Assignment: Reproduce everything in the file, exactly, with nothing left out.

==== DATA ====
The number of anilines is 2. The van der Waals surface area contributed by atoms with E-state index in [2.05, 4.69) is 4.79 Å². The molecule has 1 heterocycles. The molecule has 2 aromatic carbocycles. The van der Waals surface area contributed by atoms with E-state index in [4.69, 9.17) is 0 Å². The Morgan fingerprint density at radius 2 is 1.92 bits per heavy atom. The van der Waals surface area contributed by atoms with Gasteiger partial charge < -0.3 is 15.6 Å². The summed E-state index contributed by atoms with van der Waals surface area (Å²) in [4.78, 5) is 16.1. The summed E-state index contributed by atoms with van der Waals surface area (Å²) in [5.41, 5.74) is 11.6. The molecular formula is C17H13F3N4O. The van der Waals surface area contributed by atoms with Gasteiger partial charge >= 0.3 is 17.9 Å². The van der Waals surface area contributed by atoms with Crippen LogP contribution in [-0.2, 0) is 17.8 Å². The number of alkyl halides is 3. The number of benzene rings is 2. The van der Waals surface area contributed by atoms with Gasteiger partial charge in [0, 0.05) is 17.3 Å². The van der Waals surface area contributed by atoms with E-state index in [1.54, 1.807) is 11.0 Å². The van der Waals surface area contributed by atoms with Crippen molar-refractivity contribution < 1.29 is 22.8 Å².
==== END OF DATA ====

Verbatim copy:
The number of anilines is 2. The van der Waals surface area contributed by atoms with E-state index in [2.05, 4.69) is 4.79 Å². The molecule has 1 heterocycles. The molecule has 2 aromatic carbocycles. The van der Waals surface area contributed by atoms with E-state index in [4.69, 9.17) is 0 Å². The Morgan fingerprint density at radius 2 is 1.92 bits per heavy atom. The van der Waals surface area contributed by atoms with Gasteiger partial charge < -0.3 is 15.6 Å². The summed E-state index contributed by atoms with van der Waals surface area (Å²) in [4.78, 5) is 16.1. The summed E-state index contributed by atoms with van der Waals surface area (Å²) in [5.41, 5.74) is 11.6. The molecular formula is C17H13F3N4O. The van der Waals surface area contributed by atoms with Gasteiger partial charge >= 0.3 is 17.9 Å². The van der Waals surface area contributed by atoms with Crippen LogP contribution in [-0.2, 0) is 17.8 Å². The number of alkyl halides is 3. The number of benzene rings is 2. The van der Waals surface area contributed by atoms with Gasteiger partial charge in [0, 0.05) is 17.3 Å². The van der Waals surface area contributed by atoms with E-state index in [1.54, 1.807) is 11.0 Å². The van der Waals surface area contributed by atoms with Crippen molar-refractivity contribution < 1.29 is 22.8 Å².